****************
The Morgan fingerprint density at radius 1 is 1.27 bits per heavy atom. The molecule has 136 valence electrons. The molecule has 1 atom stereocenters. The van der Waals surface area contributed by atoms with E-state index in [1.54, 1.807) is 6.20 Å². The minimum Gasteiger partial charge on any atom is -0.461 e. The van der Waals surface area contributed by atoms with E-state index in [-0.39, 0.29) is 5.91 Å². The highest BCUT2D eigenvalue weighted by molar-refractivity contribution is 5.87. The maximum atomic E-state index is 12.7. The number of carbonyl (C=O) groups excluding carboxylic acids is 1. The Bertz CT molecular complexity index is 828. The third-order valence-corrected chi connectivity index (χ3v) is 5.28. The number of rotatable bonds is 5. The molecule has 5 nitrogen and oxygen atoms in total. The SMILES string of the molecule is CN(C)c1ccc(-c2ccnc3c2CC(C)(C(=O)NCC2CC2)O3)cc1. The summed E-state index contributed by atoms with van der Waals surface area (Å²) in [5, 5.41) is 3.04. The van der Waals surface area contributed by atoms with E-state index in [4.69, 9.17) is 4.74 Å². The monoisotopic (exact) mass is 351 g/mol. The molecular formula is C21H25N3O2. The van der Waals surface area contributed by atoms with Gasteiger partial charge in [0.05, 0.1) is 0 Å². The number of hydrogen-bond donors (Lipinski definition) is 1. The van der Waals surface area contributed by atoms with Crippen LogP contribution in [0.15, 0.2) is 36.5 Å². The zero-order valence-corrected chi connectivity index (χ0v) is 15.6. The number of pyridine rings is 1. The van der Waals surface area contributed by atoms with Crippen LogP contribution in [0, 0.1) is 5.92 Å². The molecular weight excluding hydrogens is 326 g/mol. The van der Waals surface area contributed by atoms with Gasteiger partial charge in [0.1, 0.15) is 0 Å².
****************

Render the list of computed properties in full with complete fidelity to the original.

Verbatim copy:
The Morgan fingerprint density at radius 1 is 1.27 bits per heavy atom. The molecule has 136 valence electrons. The molecule has 1 atom stereocenters. The van der Waals surface area contributed by atoms with E-state index in [1.54, 1.807) is 6.20 Å². The minimum Gasteiger partial charge on any atom is -0.461 e. The van der Waals surface area contributed by atoms with E-state index in [-0.39, 0.29) is 5.91 Å². The highest BCUT2D eigenvalue weighted by molar-refractivity contribution is 5.87. The maximum atomic E-state index is 12.7. The number of carbonyl (C=O) groups excluding carboxylic acids is 1. The Bertz CT molecular complexity index is 828. The third-order valence-corrected chi connectivity index (χ3v) is 5.28. The number of rotatable bonds is 5. The molecule has 5 nitrogen and oxygen atoms in total. The SMILES string of the molecule is CN(C)c1ccc(-c2ccnc3c2CC(C)(C(=O)NCC2CC2)O3)cc1. The summed E-state index contributed by atoms with van der Waals surface area (Å²) in [5, 5.41) is 3.04. The van der Waals surface area contributed by atoms with E-state index in [4.69, 9.17) is 4.74 Å². The monoisotopic (exact) mass is 351 g/mol. The molecular formula is C21H25N3O2. The van der Waals surface area contributed by atoms with Gasteiger partial charge in [0.05, 0.1) is 0 Å². The number of hydrogen-bond donors (Lipinski definition) is 1. The van der Waals surface area contributed by atoms with Crippen LogP contribution in [0.15, 0.2) is 36.5 Å². The zero-order valence-corrected chi connectivity index (χ0v) is 15.6. The number of pyridine rings is 1. The van der Waals surface area contributed by atoms with Crippen LogP contribution in [0, 0.1) is 5.92 Å². The molecular weight excluding hydrogens is 326 g/mol. The van der Waals surface area contributed by atoms with Gasteiger partial charge in [0.1, 0.15) is 0 Å².